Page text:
I’ve also noticed that my vocabulary during an encounter has noticeably regressed to four major words: fuck, shit, damn, idiot.  My husband arrived home from work during a particularly brutal encounter a couple of weeks ago, and threatened to set up a swear jar for raid nights.  I, of course, shared this with the raid, and now Roksi and I have a growing list of places we could visit–Haiti, China, Pluto for a mining expedition–that we can now afford based on our current swear jar fund.

On a more QQ note, this is the first time that I ever felt like my spouse had the glazed look of a non-WoW person who you’re talking about a game too.  While my husband still plays, is diligently working on another character, and continuing to spruce up his main, he has little to no interest in studying raid strategies or discussing end-game encounter tactics that he won’t be employing anytime soon.  Despite that, he remains my greatest cheerleader, oooohing over the raid’s upgrades, cheering when I’m jumping up and down with excitement over a new kill, and generally, encouraging me to continue enjoying the an activity he knows I love.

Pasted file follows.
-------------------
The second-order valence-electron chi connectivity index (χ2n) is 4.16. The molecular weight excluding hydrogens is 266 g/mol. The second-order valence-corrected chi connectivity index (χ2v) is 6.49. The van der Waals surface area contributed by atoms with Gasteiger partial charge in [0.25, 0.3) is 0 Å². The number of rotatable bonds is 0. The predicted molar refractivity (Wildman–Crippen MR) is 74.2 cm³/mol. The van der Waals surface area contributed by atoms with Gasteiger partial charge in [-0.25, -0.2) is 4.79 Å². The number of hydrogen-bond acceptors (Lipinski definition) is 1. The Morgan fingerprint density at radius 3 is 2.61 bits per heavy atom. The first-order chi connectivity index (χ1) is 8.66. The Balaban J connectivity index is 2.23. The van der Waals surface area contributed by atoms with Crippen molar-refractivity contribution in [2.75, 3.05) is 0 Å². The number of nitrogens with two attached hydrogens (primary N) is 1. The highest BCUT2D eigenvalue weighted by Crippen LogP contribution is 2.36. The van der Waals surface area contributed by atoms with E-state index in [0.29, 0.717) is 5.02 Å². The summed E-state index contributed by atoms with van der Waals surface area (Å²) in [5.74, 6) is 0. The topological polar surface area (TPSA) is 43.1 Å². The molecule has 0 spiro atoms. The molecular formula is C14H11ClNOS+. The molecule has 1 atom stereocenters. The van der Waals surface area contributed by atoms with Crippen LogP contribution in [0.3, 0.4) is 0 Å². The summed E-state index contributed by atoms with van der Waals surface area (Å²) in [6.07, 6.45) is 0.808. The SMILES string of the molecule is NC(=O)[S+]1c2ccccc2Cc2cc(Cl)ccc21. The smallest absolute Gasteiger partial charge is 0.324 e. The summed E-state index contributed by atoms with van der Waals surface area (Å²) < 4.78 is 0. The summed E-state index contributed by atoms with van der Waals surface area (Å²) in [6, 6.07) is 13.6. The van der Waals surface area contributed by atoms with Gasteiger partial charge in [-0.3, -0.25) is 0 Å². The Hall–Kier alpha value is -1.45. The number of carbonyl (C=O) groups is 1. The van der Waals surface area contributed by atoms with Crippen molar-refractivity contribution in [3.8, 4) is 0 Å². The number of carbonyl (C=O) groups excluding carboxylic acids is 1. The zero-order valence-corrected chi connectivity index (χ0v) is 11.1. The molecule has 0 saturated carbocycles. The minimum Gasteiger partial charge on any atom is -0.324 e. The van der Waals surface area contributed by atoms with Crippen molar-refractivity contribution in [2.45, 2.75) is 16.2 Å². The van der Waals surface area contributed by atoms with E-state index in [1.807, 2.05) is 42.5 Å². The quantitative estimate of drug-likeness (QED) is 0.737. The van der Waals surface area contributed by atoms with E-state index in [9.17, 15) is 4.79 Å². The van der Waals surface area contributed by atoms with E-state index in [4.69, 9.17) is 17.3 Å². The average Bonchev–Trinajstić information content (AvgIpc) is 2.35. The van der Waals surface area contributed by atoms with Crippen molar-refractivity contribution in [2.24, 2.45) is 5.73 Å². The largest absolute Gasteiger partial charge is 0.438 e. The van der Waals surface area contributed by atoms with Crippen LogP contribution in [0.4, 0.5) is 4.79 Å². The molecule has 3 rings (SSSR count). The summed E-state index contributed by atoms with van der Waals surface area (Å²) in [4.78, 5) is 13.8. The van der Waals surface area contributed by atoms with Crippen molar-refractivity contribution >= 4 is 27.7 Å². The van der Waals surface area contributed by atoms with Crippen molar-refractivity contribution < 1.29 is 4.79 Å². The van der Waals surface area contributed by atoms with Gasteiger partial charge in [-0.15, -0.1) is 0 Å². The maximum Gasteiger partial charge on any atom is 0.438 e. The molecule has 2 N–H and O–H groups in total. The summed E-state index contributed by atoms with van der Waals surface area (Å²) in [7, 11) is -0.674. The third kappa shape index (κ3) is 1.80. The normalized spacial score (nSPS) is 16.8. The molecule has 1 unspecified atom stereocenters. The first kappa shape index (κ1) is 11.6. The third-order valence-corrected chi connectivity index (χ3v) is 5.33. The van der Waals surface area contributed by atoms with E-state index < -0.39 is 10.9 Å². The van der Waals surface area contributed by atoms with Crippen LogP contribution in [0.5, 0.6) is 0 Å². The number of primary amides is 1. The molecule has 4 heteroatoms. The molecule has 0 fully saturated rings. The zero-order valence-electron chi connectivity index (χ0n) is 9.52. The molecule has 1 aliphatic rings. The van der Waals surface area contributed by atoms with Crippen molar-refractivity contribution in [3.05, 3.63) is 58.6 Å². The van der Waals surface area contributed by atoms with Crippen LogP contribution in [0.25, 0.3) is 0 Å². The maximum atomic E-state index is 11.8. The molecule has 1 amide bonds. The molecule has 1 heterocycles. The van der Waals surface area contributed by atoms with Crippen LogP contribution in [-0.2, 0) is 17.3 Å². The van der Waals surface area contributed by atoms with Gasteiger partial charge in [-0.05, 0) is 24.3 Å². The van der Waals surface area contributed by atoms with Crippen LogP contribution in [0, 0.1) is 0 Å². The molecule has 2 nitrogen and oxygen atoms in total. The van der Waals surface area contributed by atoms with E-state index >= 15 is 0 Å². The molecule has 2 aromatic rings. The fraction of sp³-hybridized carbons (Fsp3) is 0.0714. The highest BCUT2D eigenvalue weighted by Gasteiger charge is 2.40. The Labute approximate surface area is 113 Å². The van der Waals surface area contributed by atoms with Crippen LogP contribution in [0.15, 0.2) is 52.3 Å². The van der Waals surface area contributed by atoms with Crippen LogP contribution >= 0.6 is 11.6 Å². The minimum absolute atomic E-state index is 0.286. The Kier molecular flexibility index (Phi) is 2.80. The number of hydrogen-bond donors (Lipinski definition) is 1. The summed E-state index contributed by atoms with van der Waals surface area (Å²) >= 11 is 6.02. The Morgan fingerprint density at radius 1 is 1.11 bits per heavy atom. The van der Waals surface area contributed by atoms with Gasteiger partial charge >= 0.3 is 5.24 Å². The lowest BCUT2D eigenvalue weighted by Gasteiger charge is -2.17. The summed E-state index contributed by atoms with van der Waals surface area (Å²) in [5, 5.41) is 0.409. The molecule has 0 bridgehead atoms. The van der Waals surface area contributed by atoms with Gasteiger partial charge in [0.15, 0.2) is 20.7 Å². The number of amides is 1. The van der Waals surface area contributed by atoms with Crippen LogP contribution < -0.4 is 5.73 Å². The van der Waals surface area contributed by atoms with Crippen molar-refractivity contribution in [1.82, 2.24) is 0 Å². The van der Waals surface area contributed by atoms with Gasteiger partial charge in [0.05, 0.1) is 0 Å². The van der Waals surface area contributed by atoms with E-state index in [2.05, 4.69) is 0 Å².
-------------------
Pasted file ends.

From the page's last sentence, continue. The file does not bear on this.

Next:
Are you the only raider/gamer?  Does it make you feel weird!?

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21 thoughts on “Things You Never Noticed ‘Til Your Spouse Stopped Raiding

  1. I am – my girlfriend doesn't game at all (unless you count pokemon on a GBA emulator and a large Petz breeding ring, which I don't), so when I have to rant over the stupid, it generally involves explaining how things SHOULD go first. She's picked up a bit of the lingo, though, and the basic IDEAS of gaming, if not the experience of it, so I can launch into a rant now without having to stop and explain most of it, but it's still odd.